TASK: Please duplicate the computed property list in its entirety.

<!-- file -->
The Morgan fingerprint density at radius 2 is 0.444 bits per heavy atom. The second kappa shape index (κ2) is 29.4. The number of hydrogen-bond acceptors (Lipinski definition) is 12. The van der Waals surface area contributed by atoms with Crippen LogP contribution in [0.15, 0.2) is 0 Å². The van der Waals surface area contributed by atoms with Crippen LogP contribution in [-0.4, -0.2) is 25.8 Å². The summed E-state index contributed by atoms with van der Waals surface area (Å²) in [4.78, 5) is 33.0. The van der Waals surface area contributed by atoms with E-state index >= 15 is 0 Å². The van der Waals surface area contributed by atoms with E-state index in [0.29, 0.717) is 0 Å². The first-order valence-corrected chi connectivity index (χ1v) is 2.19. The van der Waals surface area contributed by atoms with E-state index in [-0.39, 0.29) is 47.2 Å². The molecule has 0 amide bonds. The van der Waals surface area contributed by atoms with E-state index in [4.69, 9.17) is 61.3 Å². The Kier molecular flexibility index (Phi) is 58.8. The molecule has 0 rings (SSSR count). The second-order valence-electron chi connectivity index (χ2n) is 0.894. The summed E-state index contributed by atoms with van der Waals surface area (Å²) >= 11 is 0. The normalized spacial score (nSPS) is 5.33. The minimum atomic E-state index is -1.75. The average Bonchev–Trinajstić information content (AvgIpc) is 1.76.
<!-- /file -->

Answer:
The Morgan fingerprint density at radius 2 is 0.444 bits per heavy atom. The second kappa shape index (κ2) is 29.4. The number of hydrogen-bond acceptors (Lipinski definition) is 12. The van der Waals surface area contributed by atoms with Crippen LogP contribution in [0.15, 0.2) is 0 Å². The van der Waals surface area contributed by atoms with Crippen LogP contribution in [-0.4, -0.2) is 25.8 Å². The summed E-state index contributed by atoms with van der Waals surface area (Å²) in [4.78, 5) is 33.0. The van der Waals surface area contributed by atoms with E-state index >= 15 is 0 Å². The van der Waals surface area contributed by atoms with E-state index in [0.29, 0.717) is 0 Å². The first-order valence-corrected chi connectivity index (χ1v) is 2.19. The van der Waals surface area contributed by atoms with E-state index in [-0.39, 0.29) is 47.2 Å². The molecule has 0 amide bonds. The van der Waals surface area contributed by atoms with E-state index in [4.69, 9.17) is 61.3 Å². The Kier molecular flexibility index (Phi) is 58.8. The molecule has 0 rings (SSSR count). The second-order valence-electron chi connectivity index (χ2n) is 0.894. The summed E-state index contributed by atoms with van der Waals surface area (Å²) >= 11 is 0. The normalized spacial score (nSPS) is 5.33. The minimum atomic E-state index is -1.75. The average Bonchev–Trinajstić information content (AvgIpc) is 1.76.